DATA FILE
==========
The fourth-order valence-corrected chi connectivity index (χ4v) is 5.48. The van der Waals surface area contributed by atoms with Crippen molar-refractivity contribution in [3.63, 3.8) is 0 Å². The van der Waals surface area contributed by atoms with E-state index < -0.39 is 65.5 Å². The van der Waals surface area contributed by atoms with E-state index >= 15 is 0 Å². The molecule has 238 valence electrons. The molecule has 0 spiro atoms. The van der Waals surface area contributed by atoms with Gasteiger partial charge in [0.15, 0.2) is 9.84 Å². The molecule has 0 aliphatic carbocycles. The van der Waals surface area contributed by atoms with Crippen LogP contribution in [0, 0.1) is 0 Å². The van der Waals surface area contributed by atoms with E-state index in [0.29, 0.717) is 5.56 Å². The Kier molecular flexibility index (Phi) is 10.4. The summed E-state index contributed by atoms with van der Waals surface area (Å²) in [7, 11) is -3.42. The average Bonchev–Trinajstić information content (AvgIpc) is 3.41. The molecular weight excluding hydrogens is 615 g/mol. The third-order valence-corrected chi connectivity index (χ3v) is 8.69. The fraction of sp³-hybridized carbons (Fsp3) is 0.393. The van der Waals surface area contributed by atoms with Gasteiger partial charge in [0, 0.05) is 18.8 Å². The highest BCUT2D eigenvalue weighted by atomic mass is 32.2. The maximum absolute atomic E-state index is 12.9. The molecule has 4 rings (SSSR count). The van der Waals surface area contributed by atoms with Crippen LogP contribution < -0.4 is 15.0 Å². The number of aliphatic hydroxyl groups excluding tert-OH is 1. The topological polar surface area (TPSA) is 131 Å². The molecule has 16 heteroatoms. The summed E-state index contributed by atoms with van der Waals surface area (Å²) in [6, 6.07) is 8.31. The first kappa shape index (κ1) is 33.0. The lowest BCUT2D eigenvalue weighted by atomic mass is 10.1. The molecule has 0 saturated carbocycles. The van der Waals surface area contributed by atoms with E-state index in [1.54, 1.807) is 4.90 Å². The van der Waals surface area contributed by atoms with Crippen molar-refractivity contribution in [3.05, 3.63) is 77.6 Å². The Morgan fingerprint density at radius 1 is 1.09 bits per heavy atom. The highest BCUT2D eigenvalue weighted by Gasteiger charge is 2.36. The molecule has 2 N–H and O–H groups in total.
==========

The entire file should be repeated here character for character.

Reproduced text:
The fourth-order valence-corrected chi connectivity index (χ4v) is 5.48. The van der Waals surface area contributed by atoms with Crippen molar-refractivity contribution in [3.63, 3.8) is 0 Å². The van der Waals surface area contributed by atoms with E-state index < -0.39 is 65.5 Å². The van der Waals surface area contributed by atoms with E-state index >= 15 is 0 Å². The molecule has 238 valence electrons. The molecule has 0 spiro atoms. The van der Waals surface area contributed by atoms with Gasteiger partial charge in [0.15, 0.2) is 9.84 Å². The molecule has 0 aliphatic carbocycles. The van der Waals surface area contributed by atoms with Crippen LogP contribution in [0, 0.1) is 0 Å². The van der Waals surface area contributed by atoms with E-state index in [0.29, 0.717) is 5.56 Å². The Kier molecular flexibility index (Phi) is 10.4. The summed E-state index contributed by atoms with van der Waals surface area (Å²) in [7, 11) is -3.42. The average Bonchev–Trinajstić information content (AvgIpc) is 3.41. The molecular weight excluding hydrogens is 615 g/mol. The third-order valence-corrected chi connectivity index (χ3v) is 8.69. The fraction of sp³-hybridized carbons (Fsp3) is 0.393. The van der Waals surface area contributed by atoms with Gasteiger partial charge in [0, 0.05) is 18.8 Å². The highest BCUT2D eigenvalue weighted by atomic mass is 32.2. The maximum absolute atomic E-state index is 12.9. The molecule has 4 rings (SSSR count). The van der Waals surface area contributed by atoms with Crippen LogP contribution < -0.4 is 15.0 Å². The number of aliphatic hydroxyl groups excluding tert-OH is 1. The topological polar surface area (TPSA) is 131 Å². The molecule has 16 heteroatoms. The summed E-state index contributed by atoms with van der Waals surface area (Å²) in [6, 6.07) is 8.31. The first kappa shape index (κ1) is 33.0. The lowest BCUT2D eigenvalue weighted by atomic mass is 10.1. The molecule has 0 saturated carbocycles. The van der Waals surface area contributed by atoms with E-state index in [1.54, 1.807) is 4.90 Å². The van der Waals surface area contributed by atoms with Crippen molar-refractivity contribution in [3.05, 3.63) is 77.6 Å². The Morgan fingerprint density at radius 1 is 1.09 bits per heavy atom. The highest BCUT2D eigenvalue weighted by Gasteiger charge is 2.36. The molecule has 2 N–H and O–H groups in total.